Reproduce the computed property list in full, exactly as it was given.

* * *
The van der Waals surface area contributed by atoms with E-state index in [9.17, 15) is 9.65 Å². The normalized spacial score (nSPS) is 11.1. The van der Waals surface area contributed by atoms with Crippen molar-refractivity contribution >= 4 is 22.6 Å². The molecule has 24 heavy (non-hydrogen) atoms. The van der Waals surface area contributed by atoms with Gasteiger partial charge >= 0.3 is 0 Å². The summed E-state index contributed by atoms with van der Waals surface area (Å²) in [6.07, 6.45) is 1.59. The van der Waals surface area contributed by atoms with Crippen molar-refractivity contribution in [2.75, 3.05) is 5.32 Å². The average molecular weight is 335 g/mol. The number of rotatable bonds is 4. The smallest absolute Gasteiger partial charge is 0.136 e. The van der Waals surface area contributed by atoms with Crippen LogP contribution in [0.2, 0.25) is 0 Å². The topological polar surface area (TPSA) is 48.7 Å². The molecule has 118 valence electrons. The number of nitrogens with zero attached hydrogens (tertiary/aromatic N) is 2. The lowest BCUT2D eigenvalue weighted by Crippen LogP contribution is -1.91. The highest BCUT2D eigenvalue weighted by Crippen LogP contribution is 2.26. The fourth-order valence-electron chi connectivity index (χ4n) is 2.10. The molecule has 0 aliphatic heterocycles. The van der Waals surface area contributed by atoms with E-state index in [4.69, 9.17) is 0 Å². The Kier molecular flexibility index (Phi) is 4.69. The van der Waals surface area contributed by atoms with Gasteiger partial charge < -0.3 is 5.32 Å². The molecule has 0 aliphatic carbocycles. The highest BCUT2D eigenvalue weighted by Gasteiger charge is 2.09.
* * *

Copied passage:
The van der Waals surface area contributed by atoms with E-state index in [9.17, 15) is 9.65 Å². The normalized spacial score (nSPS) is 11.1. The van der Waals surface area contributed by atoms with Crippen molar-refractivity contribution >= 4 is 22.6 Å². The molecule has 24 heavy (non-hydrogen) atoms. The van der Waals surface area contributed by atoms with Gasteiger partial charge >= 0.3 is 0 Å². The summed E-state index contributed by atoms with van der Waals surface area (Å²) in [6.07, 6.45) is 1.59. The van der Waals surface area contributed by atoms with Crippen molar-refractivity contribution in [2.75, 3.05) is 5.32 Å². The average molecular weight is 335 g/mol. The number of rotatable bonds is 4. The smallest absolute Gasteiger partial charge is 0.136 e. The van der Waals surface area contributed by atoms with Crippen LogP contribution in [0.2, 0.25) is 0 Å². The topological polar surface area (TPSA) is 48.7 Å². The molecule has 118 valence electrons. The number of nitrogens with zero attached hydrogens (tertiary/aromatic N) is 2. The lowest BCUT2D eigenvalue weighted by Crippen LogP contribution is -1.91. The highest BCUT2D eigenvalue weighted by Crippen LogP contribution is 2.26. The fourth-order valence-electron chi connectivity index (χ4n) is 2.10. The molecule has 0 aliphatic heterocycles. The van der Waals surface area contributed by atoms with E-state index in [4.69, 9.17) is 0 Å². The Kier molecular flexibility index (Phi) is 4.69. The van der Waals surface area contributed by atoms with Gasteiger partial charge < -0.3 is 5.32 Å². The molecule has 0 aliphatic carbocycles. The highest BCUT2D eigenvalue weighted by Gasteiger charge is 2.09.